Courtesy of EarthSky
A Clear Voice for Science
The moon comes closest to the Earth for all of this month on March 28, 2010, at 5 hours Universal Time. For the central US, that puts the moon’s closest approach at 0 hours Central Time on March 28. The designation 0 hours on March 28 means midnight March 27-28. In other words, that is midnight tonight Central Time.
At this magic hour, the waxing gibbous moon will be 361,876 kilometers (224,861 miles) distant. Contrast this with the moon’s distance of 406,008 kilometers (252,282 miles) when it was farthest away for the month on March 12, 2010. It is called apogee when the moon is farthest away and perigee when it is closest.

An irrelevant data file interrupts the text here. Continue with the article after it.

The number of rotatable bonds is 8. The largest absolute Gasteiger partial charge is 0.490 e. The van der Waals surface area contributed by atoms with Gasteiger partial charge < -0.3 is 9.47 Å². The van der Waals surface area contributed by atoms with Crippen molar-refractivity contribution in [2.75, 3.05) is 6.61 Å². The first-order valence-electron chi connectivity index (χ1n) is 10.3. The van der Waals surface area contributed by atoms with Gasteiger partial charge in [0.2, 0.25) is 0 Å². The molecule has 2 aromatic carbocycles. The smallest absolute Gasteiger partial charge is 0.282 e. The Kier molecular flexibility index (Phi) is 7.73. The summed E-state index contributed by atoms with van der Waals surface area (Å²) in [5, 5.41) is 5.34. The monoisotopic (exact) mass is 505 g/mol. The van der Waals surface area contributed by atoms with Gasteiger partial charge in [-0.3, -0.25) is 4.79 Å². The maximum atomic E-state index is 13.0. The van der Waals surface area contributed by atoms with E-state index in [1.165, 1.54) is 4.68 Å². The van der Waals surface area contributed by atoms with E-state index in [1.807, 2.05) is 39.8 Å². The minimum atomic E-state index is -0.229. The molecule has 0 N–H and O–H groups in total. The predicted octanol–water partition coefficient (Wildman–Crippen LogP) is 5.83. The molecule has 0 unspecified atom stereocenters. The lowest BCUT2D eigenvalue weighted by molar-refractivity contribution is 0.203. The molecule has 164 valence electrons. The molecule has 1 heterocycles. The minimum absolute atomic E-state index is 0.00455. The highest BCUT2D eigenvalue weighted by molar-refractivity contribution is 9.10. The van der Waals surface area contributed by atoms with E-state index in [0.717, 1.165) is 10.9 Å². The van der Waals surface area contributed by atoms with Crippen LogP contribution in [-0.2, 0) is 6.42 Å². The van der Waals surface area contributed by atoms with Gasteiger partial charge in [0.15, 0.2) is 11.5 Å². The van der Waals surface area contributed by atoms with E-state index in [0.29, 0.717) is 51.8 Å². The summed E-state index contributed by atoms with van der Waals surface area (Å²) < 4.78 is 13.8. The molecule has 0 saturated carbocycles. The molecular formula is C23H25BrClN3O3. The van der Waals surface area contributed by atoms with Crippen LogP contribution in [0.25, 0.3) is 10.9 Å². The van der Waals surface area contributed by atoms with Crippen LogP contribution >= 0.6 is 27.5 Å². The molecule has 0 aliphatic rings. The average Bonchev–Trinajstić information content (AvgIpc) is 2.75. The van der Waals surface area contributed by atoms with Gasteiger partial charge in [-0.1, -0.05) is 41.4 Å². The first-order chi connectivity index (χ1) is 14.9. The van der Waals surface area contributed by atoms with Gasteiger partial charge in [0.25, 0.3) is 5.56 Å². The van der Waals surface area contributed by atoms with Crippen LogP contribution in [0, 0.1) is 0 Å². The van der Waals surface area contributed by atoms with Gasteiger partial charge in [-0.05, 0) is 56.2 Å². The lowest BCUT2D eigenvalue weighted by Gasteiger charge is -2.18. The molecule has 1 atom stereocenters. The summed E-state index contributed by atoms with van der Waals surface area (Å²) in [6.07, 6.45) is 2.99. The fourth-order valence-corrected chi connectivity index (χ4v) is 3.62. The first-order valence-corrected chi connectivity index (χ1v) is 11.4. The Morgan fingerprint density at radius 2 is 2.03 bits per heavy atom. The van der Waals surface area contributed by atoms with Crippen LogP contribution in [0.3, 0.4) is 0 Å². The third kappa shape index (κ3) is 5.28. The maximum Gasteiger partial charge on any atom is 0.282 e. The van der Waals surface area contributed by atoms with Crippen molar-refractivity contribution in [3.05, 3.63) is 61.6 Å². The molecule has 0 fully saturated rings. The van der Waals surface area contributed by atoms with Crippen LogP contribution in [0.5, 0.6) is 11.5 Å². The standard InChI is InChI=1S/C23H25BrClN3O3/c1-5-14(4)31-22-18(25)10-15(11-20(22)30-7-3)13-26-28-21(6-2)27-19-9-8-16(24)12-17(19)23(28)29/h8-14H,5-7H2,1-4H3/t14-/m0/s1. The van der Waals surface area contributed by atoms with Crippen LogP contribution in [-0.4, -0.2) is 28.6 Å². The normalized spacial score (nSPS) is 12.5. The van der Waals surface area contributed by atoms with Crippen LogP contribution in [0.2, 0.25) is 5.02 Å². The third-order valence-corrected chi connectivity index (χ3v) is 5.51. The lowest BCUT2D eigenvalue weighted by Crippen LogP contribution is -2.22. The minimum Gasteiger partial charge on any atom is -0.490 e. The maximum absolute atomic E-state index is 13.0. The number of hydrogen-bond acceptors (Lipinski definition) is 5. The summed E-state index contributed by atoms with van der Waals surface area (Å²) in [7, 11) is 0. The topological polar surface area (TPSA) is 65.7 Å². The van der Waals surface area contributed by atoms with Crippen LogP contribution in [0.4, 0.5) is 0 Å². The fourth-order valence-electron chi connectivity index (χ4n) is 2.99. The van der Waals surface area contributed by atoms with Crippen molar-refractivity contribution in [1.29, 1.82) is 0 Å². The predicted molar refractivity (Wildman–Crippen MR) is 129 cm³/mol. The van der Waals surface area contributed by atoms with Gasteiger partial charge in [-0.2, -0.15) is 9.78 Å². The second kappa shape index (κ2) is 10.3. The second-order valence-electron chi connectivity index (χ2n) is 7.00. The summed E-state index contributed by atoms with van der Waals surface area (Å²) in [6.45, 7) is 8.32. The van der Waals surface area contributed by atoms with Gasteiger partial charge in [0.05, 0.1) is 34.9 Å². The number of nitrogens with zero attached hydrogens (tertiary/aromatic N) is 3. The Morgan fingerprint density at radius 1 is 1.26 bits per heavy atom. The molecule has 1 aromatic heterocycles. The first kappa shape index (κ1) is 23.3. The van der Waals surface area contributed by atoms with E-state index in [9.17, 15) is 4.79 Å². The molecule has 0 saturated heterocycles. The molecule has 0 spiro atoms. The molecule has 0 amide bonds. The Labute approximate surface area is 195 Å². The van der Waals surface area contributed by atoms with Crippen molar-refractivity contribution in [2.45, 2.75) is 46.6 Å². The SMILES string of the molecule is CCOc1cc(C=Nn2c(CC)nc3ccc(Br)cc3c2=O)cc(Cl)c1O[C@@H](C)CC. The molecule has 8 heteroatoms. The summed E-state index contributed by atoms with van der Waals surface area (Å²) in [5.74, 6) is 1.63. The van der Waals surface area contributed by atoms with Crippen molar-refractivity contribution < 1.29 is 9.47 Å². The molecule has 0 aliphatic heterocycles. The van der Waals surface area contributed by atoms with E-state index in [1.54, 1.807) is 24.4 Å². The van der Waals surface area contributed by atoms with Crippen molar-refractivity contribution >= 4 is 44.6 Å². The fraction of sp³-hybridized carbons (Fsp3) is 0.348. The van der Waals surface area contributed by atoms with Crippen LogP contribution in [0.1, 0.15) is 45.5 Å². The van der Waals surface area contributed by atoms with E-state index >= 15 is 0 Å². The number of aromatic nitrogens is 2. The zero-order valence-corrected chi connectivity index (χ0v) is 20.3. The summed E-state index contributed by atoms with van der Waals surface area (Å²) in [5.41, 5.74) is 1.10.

Apogee or perigee refers to the distance from the centers of the Earth and moon. Depending on where you live on the Earth’s surface, you may be closer or farther away from the moon than the moon’s actual perigee distance. When the moon is out, it is nearest to us when it’s high overhead, but most distant when it is rising or setting.
In the US, the moon shines respectably high at the moment of perigee tonight.
Written by Bruce McClure